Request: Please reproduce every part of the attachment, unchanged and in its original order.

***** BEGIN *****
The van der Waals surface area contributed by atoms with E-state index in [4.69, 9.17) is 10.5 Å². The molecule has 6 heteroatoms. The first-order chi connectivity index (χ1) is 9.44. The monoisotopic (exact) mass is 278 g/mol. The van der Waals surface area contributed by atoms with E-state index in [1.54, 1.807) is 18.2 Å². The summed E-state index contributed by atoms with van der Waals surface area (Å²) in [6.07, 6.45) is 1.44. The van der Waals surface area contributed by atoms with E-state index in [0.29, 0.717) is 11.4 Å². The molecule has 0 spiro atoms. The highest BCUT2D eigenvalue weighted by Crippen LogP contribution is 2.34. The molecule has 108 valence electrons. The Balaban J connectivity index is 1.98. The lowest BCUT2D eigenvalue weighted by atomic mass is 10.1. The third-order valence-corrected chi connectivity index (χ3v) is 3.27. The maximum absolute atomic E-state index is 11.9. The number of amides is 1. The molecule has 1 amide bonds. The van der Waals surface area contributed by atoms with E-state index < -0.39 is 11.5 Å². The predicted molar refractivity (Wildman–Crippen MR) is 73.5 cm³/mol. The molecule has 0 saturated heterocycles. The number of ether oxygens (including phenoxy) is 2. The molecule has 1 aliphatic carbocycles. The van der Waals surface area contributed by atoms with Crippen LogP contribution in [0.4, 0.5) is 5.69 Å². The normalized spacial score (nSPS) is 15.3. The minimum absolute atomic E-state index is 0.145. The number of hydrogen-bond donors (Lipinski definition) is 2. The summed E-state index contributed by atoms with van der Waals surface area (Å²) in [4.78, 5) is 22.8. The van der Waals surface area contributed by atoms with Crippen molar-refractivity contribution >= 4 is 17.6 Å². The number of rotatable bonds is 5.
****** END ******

The van der Waals surface area contributed by atoms with E-state index in [4.69, 9.17) is 10.5 Å². The molecule has 6 heteroatoms. The first-order chi connectivity index (χ1) is 9.44. The monoisotopic (exact) mass is 278 g/mol. The van der Waals surface area contributed by atoms with E-state index in [1.54, 1.807) is 18.2 Å². The summed E-state index contributed by atoms with van der Waals surface area (Å²) in [6.07, 6.45) is 1.44. The van der Waals surface area contributed by atoms with E-state index in [0.29, 0.717) is 11.4 Å². The molecule has 0 spiro atoms. The highest BCUT2D eigenvalue weighted by Crippen LogP contribution is 2.34. The molecule has 108 valence electrons. The Balaban J connectivity index is 1.98. The lowest BCUT2D eigenvalue weighted by atomic mass is 10.1. The third-order valence-corrected chi connectivity index (χ3v) is 3.27. The maximum absolute atomic E-state index is 11.9. The number of amides is 1. The molecule has 1 amide bonds. The van der Waals surface area contributed by atoms with E-state index < -0.39 is 11.5 Å². The predicted molar refractivity (Wildman–Crippen MR) is 73.5 cm³/mol. The molecule has 0 saturated heterocycles. The number of ether oxygens (including phenoxy) is 2. The molecule has 1 aliphatic carbocycles. The van der Waals surface area contributed by atoms with Crippen LogP contribution in [0.4, 0.5) is 5.69 Å². The normalized spacial score (nSPS) is 15.3. The minimum absolute atomic E-state index is 0.145. The number of hydrogen-bond donors (Lipinski definition) is 2. The summed E-state index contributed by atoms with van der Waals surface area (Å²) in [4.78, 5) is 22.8. The van der Waals surface area contributed by atoms with Crippen molar-refractivity contribution >= 4 is 17.6 Å². The number of rotatable bonds is 5.